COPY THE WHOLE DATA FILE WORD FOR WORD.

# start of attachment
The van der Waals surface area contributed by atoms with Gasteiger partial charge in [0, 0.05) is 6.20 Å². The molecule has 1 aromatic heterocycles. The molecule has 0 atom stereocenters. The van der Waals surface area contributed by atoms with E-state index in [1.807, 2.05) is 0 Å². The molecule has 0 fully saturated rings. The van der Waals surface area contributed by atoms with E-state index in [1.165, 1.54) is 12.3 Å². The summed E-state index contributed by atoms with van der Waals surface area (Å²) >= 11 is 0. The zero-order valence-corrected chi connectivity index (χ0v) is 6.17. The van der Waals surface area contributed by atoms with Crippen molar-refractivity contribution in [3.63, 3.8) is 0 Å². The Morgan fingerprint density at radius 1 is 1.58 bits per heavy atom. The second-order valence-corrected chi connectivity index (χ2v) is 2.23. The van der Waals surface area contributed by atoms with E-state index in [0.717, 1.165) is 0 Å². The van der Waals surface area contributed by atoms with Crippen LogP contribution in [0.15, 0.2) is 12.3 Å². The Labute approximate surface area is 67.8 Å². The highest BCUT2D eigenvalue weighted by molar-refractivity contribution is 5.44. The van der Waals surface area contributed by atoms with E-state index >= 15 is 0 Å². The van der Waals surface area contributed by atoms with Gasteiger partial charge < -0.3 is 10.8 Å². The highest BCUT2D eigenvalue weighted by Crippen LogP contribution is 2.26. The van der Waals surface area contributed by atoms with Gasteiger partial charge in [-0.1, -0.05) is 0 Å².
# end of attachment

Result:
The van der Waals surface area contributed by atoms with Gasteiger partial charge in [0, 0.05) is 6.20 Å². The molecule has 1 aromatic heterocycles. The molecule has 0 atom stereocenters. The van der Waals surface area contributed by atoms with E-state index in [1.807, 2.05) is 0 Å². The molecule has 0 fully saturated rings. The van der Waals surface area contributed by atoms with E-state index in [1.165, 1.54) is 12.3 Å². The summed E-state index contributed by atoms with van der Waals surface area (Å²) >= 11 is 0. The zero-order valence-corrected chi connectivity index (χ0v) is 6.17. The van der Waals surface area contributed by atoms with Crippen molar-refractivity contribution in [3.63, 3.8) is 0 Å². The Morgan fingerprint density at radius 1 is 1.58 bits per heavy atom. The second-order valence-corrected chi connectivity index (χ2v) is 2.23. The van der Waals surface area contributed by atoms with E-state index in [0.717, 1.165) is 0 Å². The van der Waals surface area contributed by atoms with Crippen LogP contribution in [0.15, 0.2) is 12.3 Å². The Labute approximate surface area is 67.8 Å². The highest BCUT2D eigenvalue weighted by molar-refractivity contribution is 5.44. The van der Waals surface area contributed by atoms with E-state index >= 15 is 0 Å². The van der Waals surface area contributed by atoms with Gasteiger partial charge < -0.3 is 10.8 Å². The highest BCUT2D eigenvalue weighted by Crippen LogP contribution is 2.26. The van der Waals surface area contributed by atoms with Gasteiger partial charge in [-0.1, -0.05) is 0 Å².